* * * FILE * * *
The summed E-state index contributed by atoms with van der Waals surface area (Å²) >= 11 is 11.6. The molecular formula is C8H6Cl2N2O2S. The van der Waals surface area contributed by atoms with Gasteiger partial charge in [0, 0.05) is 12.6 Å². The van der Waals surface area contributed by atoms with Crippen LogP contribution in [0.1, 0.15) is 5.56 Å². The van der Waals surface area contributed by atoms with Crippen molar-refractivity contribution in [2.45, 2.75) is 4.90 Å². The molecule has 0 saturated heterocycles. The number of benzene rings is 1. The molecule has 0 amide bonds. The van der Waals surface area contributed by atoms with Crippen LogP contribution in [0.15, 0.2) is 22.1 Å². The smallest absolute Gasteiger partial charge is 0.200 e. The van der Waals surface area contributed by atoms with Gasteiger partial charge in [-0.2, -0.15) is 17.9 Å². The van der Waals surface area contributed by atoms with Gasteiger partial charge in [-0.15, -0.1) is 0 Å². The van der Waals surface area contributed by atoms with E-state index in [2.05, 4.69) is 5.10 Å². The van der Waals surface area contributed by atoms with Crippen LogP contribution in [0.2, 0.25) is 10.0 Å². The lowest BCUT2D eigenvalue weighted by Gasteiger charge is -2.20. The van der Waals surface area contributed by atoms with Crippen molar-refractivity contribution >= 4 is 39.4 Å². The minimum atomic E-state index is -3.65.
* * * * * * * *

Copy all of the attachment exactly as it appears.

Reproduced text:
The summed E-state index contributed by atoms with van der Waals surface area (Å²) >= 11 is 11.6. The molecular formula is C8H6Cl2N2O2S. The van der Waals surface area contributed by atoms with Gasteiger partial charge in [0, 0.05) is 12.6 Å². The van der Waals surface area contributed by atoms with Crippen LogP contribution in [0.1, 0.15) is 5.56 Å². The van der Waals surface area contributed by atoms with Crippen molar-refractivity contribution in [2.45, 2.75) is 4.90 Å². The molecule has 0 saturated heterocycles. The number of benzene rings is 1. The molecule has 0 amide bonds. The van der Waals surface area contributed by atoms with Crippen LogP contribution in [0.15, 0.2) is 22.1 Å². The smallest absolute Gasteiger partial charge is 0.200 e. The van der Waals surface area contributed by atoms with Gasteiger partial charge in [-0.2, -0.15) is 17.9 Å². The van der Waals surface area contributed by atoms with Gasteiger partial charge in [-0.15, -0.1) is 0 Å². The van der Waals surface area contributed by atoms with E-state index in [2.05, 4.69) is 5.10 Å². The van der Waals surface area contributed by atoms with Crippen LogP contribution in [0.2, 0.25) is 10.0 Å². The lowest BCUT2D eigenvalue weighted by Gasteiger charge is -2.20. The van der Waals surface area contributed by atoms with Crippen molar-refractivity contribution >= 4 is 39.4 Å². The minimum atomic E-state index is -3.65.